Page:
A pummeling, voluntary thrust into the heart of darkness at the speed of light; a face-first bungee jump off the mortal coil into the gaping canyon of forever; a fistful of snow hurled at death’s grin from high on a ski-lift doomed to eternally climb the summit-less mountain; a motorcycle falls from a tear in Hell; a tesseract constructed out of a half pipe slows down time as life flashes before your eyes in vivid colors; a pastless, futureless XTREME NOW unwinds before you, interrupted only by the consumption of a mysterious glowing green liquid oozing from a shiny aluminum can marked “ENERGY…”
Prince Rama’s Xtreme Now is the inaugural entry into what they have coined as the “Extreme Sports Genre.” Inspired to musically match the metaphysical intensity of extreme sports’ death-defying feats, Prince Rama looked to their own personal flirtations with death and time-dilation. In a womb shaped by countless hours of obsessively watching extreme sports videos and consuming dangerous quantities of Monster Energy drinks, Xtreme Now was violently born.
Not much can faze the Larson sisters – Taraka and Nimai grew up in ashrams; lived on black metal communes; worked for utopian architects; written manifestos; delivered lectures from pools of fake blood; conducted group exorcisms disguised as VHS workouts; and are now tackling the world of extreme sports in a surreal, psychedelic, and nihilistic fashion.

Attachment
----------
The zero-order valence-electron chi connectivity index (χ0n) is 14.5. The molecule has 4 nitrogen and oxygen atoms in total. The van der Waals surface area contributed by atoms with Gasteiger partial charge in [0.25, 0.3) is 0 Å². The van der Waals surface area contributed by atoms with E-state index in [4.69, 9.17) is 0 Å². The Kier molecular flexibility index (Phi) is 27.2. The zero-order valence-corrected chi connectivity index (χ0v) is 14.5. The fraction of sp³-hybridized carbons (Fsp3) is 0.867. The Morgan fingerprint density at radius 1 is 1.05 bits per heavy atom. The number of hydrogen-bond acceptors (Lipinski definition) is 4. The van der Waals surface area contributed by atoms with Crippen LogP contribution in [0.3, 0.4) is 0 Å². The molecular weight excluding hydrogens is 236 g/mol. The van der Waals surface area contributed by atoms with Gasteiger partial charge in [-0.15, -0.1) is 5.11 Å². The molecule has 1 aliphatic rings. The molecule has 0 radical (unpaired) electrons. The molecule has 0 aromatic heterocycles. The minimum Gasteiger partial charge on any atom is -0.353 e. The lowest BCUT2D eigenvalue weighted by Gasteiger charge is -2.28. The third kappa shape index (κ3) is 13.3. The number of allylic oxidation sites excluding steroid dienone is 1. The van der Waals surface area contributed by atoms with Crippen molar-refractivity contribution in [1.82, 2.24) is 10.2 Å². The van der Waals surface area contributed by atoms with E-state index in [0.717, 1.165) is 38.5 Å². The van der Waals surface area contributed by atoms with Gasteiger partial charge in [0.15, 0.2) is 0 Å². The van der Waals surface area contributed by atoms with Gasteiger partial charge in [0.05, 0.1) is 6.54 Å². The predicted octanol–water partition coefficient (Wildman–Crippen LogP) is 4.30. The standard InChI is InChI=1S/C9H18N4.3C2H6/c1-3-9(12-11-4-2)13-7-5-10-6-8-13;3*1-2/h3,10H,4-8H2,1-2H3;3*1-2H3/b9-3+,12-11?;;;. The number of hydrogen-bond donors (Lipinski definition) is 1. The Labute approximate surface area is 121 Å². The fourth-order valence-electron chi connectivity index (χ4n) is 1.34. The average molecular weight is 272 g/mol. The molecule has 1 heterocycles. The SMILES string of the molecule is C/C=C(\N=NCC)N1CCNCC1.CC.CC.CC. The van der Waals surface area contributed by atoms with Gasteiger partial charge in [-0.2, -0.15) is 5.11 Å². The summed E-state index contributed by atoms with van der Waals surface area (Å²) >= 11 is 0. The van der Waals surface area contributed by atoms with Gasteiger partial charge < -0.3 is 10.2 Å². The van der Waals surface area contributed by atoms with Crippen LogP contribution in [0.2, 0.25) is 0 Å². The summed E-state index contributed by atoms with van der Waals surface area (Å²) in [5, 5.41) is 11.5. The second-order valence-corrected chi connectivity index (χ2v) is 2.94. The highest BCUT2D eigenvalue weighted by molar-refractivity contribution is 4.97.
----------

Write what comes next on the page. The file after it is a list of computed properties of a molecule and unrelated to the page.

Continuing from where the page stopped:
The band’s often unpredictable live shows have been described by fans as “hypnotic and mesmerizing– the feeling of a stadium concert on acid,” incorporating elements of performance art, dance-club initiation rite, and vintage VH-1 hair-metal-bravado. Since signing to Animal Collective’s Paw Tracks label, Prince Rama has continually delivered powerful, raw performances of dark pop, as well as coining and embodying the utopian spirit of “The Now Age Movement,” a cult of post-Internet transcendentalism. After being discovered in a Texas dive bar by Avey Tare in 2010, Animal Collective helped them record and release Shadow Temple and Trust Now shortly thereafter, which peaked at #3 and #6 on the Billboard New Age Charts, respectively. To commemorate the Mayan apocalypse, they released Top Ten Hits of the End of the World in 2012, a pseudo-compilation album comprised of ten singles “channeled” from fictional deceased pop bands and partially recorded with members of Ariel Pink’s Haunted Graffiti.
After touring behind Top Ten Hits, the Larson sisters took time off from music to develop their visual art practice, exhibiting internationally at the Whitney Museum of Art, Indianapolis Museum of Contemporary Art, and the MoMA PS 1 VW Dome, to name a few. Taraka has also published several manifestos on the “NOW AGE” that puts forth Prince Rama’s aesthetic and metaphysical philosophies, earning both hatred and praise from art and music worlds alike. The sisters’ seemingly effortless way of weaving conceptual art practice with music is inspired by an ancestral legacy of New York renaissance visionaries such as Kim Gordon, Laurie Anderson, and Patti Smith – but with more glitter and hairspray. Prince Rama’s new album reflects a mature, complex, multi-layered approach to culture-making. Xtreme Now exists not only as an adventurous record of dance party hits, but the concept will take on various incarnations including a visual art exhibition, a new manifesto, an energy drink, and a couture fashion line of active-wear inspired by extreme sports and the Byzantine age. According to lead singer Taraka, “We not only want to write new songs, we want to create a new emotional language.”
No upcoming dates.